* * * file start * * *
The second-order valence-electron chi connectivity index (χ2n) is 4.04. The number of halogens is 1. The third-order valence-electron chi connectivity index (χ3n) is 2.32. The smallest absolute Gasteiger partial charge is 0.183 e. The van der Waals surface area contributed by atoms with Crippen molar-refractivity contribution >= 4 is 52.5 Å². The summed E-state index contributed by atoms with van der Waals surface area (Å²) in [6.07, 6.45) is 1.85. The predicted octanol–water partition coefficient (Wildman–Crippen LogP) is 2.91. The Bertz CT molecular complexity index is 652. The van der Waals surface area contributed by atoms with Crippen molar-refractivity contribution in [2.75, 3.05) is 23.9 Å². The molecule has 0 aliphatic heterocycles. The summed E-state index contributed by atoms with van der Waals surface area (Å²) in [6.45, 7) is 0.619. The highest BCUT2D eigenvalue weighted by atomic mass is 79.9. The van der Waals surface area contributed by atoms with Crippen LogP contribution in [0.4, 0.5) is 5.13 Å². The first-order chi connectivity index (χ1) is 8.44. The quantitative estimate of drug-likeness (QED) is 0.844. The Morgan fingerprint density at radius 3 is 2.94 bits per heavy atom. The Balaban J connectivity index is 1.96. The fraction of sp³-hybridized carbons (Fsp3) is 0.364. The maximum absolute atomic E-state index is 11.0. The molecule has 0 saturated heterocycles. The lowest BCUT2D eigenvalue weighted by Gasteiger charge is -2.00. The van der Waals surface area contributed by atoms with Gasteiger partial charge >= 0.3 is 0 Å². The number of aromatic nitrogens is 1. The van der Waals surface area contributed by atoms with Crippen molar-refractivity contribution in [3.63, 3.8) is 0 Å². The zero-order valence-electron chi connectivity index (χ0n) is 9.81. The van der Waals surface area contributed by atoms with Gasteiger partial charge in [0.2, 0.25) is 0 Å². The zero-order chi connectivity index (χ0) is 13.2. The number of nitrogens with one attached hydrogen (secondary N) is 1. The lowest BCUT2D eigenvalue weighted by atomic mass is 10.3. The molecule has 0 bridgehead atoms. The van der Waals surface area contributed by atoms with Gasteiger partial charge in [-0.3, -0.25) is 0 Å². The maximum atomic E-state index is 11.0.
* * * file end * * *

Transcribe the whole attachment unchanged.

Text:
The second-order valence-electron chi connectivity index (χ2n) is 4.04. The number of halogens is 1. The third-order valence-electron chi connectivity index (χ3n) is 2.32. The smallest absolute Gasteiger partial charge is 0.183 e. The van der Waals surface area contributed by atoms with Crippen molar-refractivity contribution >= 4 is 52.5 Å². The summed E-state index contributed by atoms with van der Waals surface area (Å²) in [6.07, 6.45) is 1.85. The predicted octanol–water partition coefficient (Wildman–Crippen LogP) is 2.91. The Bertz CT molecular complexity index is 652. The van der Waals surface area contributed by atoms with Crippen molar-refractivity contribution in [2.75, 3.05) is 23.9 Å². The molecule has 0 aliphatic heterocycles. The summed E-state index contributed by atoms with van der Waals surface area (Å²) in [6.45, 7) is 0.619. The highest BCUT2D eigenvalue weighted by atomic mass is 79.9. The van der Waals surface area contributed by atoms with Crippen LogP contribution in [0.4, 0.5) is 5.13 Å². The first-order chi connectivity index (χ1) is 8.44. The quantitative estimate of drug-likeness (QED) is 0.844. The Morgan fingerprint density at radius 3 is 2.94 bits per heavy atom. The Balaban J connectivity index is 1.96. The fraction of sp³-hybridized carbons (Fsp3) is 0.364. The maximum absolute atomic E-state index is 11.0. The molecule has 0 saturated heterocycles. The lowest BCUT2D eigenvalue weighted by Gasteiger charge is -2.00. The van der Waals surface area contributed by atoms with Gasteiger partial charge >= 0.3 is 0 Å². The number of aromatic nitrogens is 1. The van der Waals surface area contributed by atoms with Crippen molar-refractivity contribution in [3.63, 3.8) is 0 Å². The zero-order valence-electron chi connectivity index (χ0n) is 9.81. The van der Waals surface area contributed by atoms with Gasteiger partial charge in [0.2, 0.25) is 0 Å². The zero-order chi connectivity index (χ0) is 13.2. The number of nitrogens with one attached hydrogen (secondary N) is 1. The lowest BCUT2D eigenvalue weighted by atomic mass is 10.3. The molecule has 0 bridgehead atoms. The van der Waals surface area contributed by atoms with Gasteiger partial charge in [-0.3, -0.25) is 0 Å². The maximum atomic E-state index is 11.0.